Friday, March 4, 2011

19% admit Web use while driving

About one in five drivers admitted in an informal online survey to surfing the Internet while behind the wheel despite a national campaign to curb distracted driving, according to insurance giant State Farm.

* Some drivers say they access the Internet when they are stopped at a light or stuck in traffic.

By John Spink, Atlanta Journal-Constitution via AP

Some drivers say they access the Internet when they are stopped at a light or stuck in traffic.

Some drivers say they access the Internet when they are stopped at a light or stuck in traffic.

State Farm, which found the dangerous behavior in the unscientific survey of 912 licensed drivers in November, says it will conduct a detailed study this year.

In the November survey, more than 19% reported accessing the Internet on a cellphone at least once a week while driving. That compares with 74% who reported making or receiving calls at least once weekly while driving and 35% who reported sending or receiving text messages at least that frequently.

"That 19% might be underestimating the actual use of smartphones to access the Internet while driving, because the majority of the respondents were in the age range of the 30s," says Cindy Garretson, director of auto technology research at State Farm. "The largest users of cellphones tend to be the younger-age population. We would be very interested to know what that number would be if the focus was on the young adult market."

Most surfing drivers say they do so while stopped at a traffic light or stopped in traffic. Sean Black, 38, of Springfield, Ill., says he often surfs the Internet while driving. "I don't read in-depth stuff, but I Web and drive," he says. "I'll check different stuff about sports. I'm not saying it's the smartest thing in the world ... but I guess I just do it anyway."

Black, communications coordinator for the Illinois Coalition Against Sexual Assault, says his wife, Jennifer, abhors the practice but he doesn't know what it would take to get him to stop. "The easy answer would be an accident or near-accident," he says. "But part of me wonders, depending on how bad it would be, if even that would do it. I think it's one of those things where you just don't think anything's going to happen."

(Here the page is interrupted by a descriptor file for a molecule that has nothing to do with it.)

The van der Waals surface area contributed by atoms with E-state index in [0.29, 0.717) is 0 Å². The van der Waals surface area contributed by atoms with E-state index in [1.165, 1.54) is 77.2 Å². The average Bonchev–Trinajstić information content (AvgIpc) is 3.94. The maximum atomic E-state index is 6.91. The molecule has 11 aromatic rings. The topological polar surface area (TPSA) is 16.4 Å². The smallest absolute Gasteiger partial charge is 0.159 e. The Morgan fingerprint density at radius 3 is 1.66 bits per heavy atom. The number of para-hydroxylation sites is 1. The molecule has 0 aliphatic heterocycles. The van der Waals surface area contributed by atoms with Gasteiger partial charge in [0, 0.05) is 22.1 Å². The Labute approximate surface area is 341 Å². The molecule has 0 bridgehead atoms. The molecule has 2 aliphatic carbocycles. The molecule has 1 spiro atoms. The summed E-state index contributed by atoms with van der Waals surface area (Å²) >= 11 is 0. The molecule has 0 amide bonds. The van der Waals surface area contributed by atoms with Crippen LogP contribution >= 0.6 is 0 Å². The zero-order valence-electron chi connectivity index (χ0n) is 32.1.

ROAD DISTRACTIONS: Most teens texting, talking

Transportation Secretary Ray LaHood has made distracted driving a major focus. Last year, 11 states enacted bans on texting while driving; 30 states prohibit it for all drivers, and eight more have banned it for novice drivers.

In 2009, 5,474 people were killed and 448,000 injured in distracted driving crashes; 18% of the fatalities involved cellphones as a distraction, and the under-20 age group was the most heavily involved, federal data show.

Dakota Woodward, 16, of Crestview, Fla., says he knew of efforts against distracted driving but kept accessing the Internet while driving until last December, when he was in a near-crash while updating his Facebook status on his iPhone. "I was updating my status, telling everybody where I was going," Woodward says. "I was still looking at my phone, trying to look at the road at the same time."

"I think our generation is just so technologically advanced, and we need to keep in touch all the time," says Woodward, a sophomore at Crestview High School.

"I don't look at my phone anymore," he says. "It's more important to keep my eyes on the road and my hands on the wheel than to text somebody back, or update my status, or see what somebody else is doing on Facebook. It scared me so much, I don't text and drive or Facebook and drive anymore, or do anything with my phone."


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